The fourth and fifth mishnayot of Pirkei Avot Chapter 1 begin a series of teachings about ethical socializing — and it’s not all pretty.
1:4 – Yosi ben Yoezer of Tzeredah and Yosi ben Yochanan of Jerusalem received [the Torah] from them. Yosi ben Yoezer of Tzeredah said: Let your house be a meetinghouse for the sages and sit amid the dust of their feet and drink in their words with thirst.
1:5 – Yosi ben Yochanan of Jerusalem said: Let your house be wide open and let the poor be members of thy household; and do not talk much with women. This was said about one’s own wife; how much more so about the wife of one’s neighbor. Therefore the sages have said: He who talks too much with women brings evil upon himself and neglects the study of the Torah and will in the end inherit Gehenna.
I’ve already written about the political nature of Chapter 1 — the Rabbis trying to assert their legitimacy. Mishnah 4 is perhaps the crudest articulation of this: a sage suggesting that you open your house up to the sages, sit at their feet, and ingest their teachings.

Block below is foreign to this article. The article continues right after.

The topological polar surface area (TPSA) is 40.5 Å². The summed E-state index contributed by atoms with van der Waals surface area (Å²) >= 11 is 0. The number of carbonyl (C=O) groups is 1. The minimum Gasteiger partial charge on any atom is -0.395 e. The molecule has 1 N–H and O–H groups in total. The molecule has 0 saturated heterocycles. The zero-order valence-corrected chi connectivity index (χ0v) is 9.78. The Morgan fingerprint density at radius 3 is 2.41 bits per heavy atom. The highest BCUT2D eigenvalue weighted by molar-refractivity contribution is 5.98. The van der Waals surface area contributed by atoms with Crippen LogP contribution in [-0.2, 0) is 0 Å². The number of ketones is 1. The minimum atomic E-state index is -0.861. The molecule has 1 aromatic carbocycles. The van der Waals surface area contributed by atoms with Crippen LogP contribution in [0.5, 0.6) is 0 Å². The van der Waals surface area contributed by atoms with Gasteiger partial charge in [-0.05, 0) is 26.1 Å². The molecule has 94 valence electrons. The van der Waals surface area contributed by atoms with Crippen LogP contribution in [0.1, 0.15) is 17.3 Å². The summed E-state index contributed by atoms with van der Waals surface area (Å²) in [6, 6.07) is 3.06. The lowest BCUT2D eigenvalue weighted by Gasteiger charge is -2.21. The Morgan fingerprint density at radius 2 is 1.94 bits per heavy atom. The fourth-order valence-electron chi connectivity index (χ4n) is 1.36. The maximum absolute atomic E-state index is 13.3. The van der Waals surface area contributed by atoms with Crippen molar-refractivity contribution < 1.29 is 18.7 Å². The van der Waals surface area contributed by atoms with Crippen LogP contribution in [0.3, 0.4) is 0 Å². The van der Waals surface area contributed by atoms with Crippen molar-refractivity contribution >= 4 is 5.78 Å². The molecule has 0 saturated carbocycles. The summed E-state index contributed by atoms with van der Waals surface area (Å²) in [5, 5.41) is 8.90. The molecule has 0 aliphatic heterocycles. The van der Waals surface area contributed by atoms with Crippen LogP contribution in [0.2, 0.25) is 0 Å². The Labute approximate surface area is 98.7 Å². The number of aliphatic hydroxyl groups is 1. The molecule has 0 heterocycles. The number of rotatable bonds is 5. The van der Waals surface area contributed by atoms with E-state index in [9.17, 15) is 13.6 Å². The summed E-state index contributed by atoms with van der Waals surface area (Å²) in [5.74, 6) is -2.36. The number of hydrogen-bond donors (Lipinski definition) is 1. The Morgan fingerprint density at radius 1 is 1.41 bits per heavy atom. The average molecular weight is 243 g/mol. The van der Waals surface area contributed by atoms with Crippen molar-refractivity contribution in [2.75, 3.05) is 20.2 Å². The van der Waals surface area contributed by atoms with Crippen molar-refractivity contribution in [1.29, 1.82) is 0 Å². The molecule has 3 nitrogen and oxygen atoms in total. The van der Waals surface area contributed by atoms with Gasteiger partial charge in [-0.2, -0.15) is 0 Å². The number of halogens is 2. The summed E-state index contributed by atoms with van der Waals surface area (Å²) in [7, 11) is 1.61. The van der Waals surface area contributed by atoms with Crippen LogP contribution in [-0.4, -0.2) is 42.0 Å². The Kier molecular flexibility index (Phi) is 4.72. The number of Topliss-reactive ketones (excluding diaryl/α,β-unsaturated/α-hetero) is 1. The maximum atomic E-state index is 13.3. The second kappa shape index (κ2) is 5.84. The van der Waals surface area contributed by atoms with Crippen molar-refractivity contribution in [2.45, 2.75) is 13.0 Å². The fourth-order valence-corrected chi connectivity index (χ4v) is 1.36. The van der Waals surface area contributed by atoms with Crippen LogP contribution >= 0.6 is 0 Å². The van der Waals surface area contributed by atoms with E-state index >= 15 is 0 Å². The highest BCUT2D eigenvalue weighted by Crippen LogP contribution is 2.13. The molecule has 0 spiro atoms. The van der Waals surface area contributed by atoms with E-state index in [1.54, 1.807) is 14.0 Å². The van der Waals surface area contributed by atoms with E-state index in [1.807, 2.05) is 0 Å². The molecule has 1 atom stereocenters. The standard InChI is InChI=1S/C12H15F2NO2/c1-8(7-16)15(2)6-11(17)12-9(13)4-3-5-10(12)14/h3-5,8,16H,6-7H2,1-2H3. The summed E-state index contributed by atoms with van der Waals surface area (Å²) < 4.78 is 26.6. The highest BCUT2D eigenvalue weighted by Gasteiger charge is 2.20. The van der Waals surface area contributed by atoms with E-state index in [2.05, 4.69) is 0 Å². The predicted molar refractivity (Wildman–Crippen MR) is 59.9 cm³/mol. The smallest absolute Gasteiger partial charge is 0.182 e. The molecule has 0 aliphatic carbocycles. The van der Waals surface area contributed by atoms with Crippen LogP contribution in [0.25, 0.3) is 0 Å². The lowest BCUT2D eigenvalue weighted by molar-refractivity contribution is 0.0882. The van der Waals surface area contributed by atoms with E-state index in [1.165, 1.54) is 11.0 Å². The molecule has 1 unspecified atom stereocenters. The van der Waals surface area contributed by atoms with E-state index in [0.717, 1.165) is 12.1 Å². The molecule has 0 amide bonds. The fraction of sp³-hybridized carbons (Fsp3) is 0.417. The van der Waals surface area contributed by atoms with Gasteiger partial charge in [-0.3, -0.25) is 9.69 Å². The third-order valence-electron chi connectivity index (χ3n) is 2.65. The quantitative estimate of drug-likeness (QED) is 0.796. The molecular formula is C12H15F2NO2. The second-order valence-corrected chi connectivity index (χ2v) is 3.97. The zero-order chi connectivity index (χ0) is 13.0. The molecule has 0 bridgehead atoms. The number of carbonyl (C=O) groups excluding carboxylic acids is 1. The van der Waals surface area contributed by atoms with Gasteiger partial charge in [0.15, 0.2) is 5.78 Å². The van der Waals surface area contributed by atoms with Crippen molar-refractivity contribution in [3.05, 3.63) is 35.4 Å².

Less cynically, however, this mishnah, as well as Mishnah 5, is not only asserting the authority of the Rabbis, but also the importance of Torah and Torah study, which the Rabbis moved to the center of Judaism. And not just Torah study, but Torah study as a communal activity.
And at the same time that we are being told to open our house to the sages, we are being told to open our house to the poor, thus bringing together two pillars of the world mentioned in Pirkei Avot 1:2, Torah and gemilut hasadim (acts of kindness).
Of course, the real action here is in Mishnah 5, which advises us not to speak with women too much.
Before we deal with this seemingly misogynistic suggestion, we should note one important thing that’s implicit in the mishnah: the imagined reader is male.
And this should not only affect our reading of this particular mishnah. It’s a good reminder about the rest of Pirkei Avot and all of rabbinic literature, really.